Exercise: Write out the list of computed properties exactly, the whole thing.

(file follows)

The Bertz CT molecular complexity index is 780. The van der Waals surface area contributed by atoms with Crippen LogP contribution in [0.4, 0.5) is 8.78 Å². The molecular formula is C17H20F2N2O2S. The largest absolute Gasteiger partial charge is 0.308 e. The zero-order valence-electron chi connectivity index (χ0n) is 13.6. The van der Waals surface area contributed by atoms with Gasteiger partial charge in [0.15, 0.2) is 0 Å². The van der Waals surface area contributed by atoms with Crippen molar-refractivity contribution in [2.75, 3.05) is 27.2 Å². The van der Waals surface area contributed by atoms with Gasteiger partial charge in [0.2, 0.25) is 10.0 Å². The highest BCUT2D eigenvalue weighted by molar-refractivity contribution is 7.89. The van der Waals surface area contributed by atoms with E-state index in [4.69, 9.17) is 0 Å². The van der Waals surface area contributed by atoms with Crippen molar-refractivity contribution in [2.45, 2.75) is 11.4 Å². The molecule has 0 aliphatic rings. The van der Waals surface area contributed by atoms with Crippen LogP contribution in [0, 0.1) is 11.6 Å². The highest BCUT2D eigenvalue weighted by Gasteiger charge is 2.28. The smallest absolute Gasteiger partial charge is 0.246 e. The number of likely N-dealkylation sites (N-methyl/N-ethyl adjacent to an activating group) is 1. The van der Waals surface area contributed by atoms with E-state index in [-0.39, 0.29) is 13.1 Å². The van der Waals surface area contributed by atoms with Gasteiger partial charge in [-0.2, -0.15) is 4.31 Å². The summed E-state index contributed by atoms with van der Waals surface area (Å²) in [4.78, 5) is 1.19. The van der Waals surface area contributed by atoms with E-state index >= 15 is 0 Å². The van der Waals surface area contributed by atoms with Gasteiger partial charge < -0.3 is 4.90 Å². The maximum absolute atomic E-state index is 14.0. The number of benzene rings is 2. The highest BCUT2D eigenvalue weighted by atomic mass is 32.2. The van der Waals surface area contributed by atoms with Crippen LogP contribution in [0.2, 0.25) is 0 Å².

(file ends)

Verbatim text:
The Bertz CT molecular complexity index is 780. The van der Waals surface area contributed by atoms with Crippen LogP contribution in [0.4, 0.5) is 8.78 Å². The molecular formula is C17H20F2N2O2S. The largest absolute Gasteiger partial charge is 0.308 e. The zero-order valence-electron chi connectivity index (χ0n) is 13.6. The van der Waals surface area contributed by atoms with Gasteiger partial charge in [0.15, 0.2) is 0 Å². The van der Waals surface area contributed by atoms with Crippen molar-refractivity contribution in [2.75, 3.05) is 27.2 Å². The van der Waals surface area contributed by atoms with Gasteiger partial charge in [0.2, 0.25) is 10.0 Å². The highest BCUT2D eigenvalue weighted by molar-refractivity contribution is 7.89. The van der Waals surface area contributed by atoms with E-state index in [4.69, 9.17) is 0 Å². The van der Waals surface area contributed by atoms with Crippen molar-refractivity contribution in [2.45, 2.75) is 11.4 Å². The molecule has 0 aliphatic rings. The van der Waals surface area contributed by atoms with Crippen LogP contribution in [0, 0.1) is 11.6 Å². The highest BCUT2D eigenvalue weighted by Gasteiger charge is 2.28. The smallest absolute Gasteiger partial charge is 0.246 e. The number of likely N-dealkylation sites (N-methyl/N-ethyl adjacent to an activating group) is 1. The van der Waals surface area contributed by atoms with E-state index in [-0.39, 0.29) is 13.1 Å². The van der Waals surface area contributed by atoms with Gasteiger partial charge in [-0.2, -0.15) is 4.31 Å². The summed E-state index contributed by atoms with van der Waals surface area (Å²) in [4.78, 5) is 1.19. The van der Waals surface area contributed by atoms with E-state index >= 15 is 0 Å². The van der Waals surface area contributed by atoms with Gasteiger partial charge < -0.3 is 4.90 Å². The maximum absolute atomic E-state index is 14.0. The number of benzene rings is 2. The highest BCUT2D eigenvalue weighted by atomic mass is 32.2. The van der Waals surface area contributed by atoms with Crippen LogP contribution in [0.2, 0.25) is 0 Å².